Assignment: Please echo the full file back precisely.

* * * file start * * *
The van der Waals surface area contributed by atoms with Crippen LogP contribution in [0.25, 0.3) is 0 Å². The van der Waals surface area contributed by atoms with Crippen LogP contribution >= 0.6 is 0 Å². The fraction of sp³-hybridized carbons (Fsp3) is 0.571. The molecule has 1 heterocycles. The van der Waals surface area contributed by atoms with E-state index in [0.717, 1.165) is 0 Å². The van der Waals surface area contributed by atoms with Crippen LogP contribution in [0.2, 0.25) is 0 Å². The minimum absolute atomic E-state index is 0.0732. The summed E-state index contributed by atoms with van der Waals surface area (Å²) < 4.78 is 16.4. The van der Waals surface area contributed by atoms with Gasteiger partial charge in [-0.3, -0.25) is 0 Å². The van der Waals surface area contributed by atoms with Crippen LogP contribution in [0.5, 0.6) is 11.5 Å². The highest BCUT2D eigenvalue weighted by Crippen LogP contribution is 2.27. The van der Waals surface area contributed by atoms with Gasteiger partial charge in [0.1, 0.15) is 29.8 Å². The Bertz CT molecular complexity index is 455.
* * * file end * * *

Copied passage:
The van der Waals surface area contributed by atoms with Crippen LogP contribution in [0.25, 0.3) is 0 Å². The van der Waals surface area contributed by atoms with Crippen LogP contribution >= 0.6 is 0 Å². The fraction of sp³-hybridized carbons (Fsp3) is 0.571. The molecule has 1 heterocycles. The van der Waals surface area contributed by atoms with E-state index in [0.717, 1.165) is 0 Å². The van der Waals surface area contributed by atoms with Crippen LogP contribution in [0.2, 0.25) is 0 Å². The minimum absolute atomic E-state index is 0.0732. The summed E-state index contributed by atoms with van der Waals surface area (Å²) < 4.78 is 16.4. The van der Waals surface area contributed by atoms with Gasteiger partial charge in [-0.3, -0.25) is 0 Å². The van der Waals surface area contributed by atoms with Crippen LogP contribution in [0.5, 0.6) is 11.5 Å². The highest BCUT2D eigenvalue weighted by Crippen LogP contribution is 2.27. The van der Waals surface area contributed by atoms with Gasteiger partial charge in [0.1, 0.15) is 29.8 Å². The Bertz CT molecular complexity index is 455.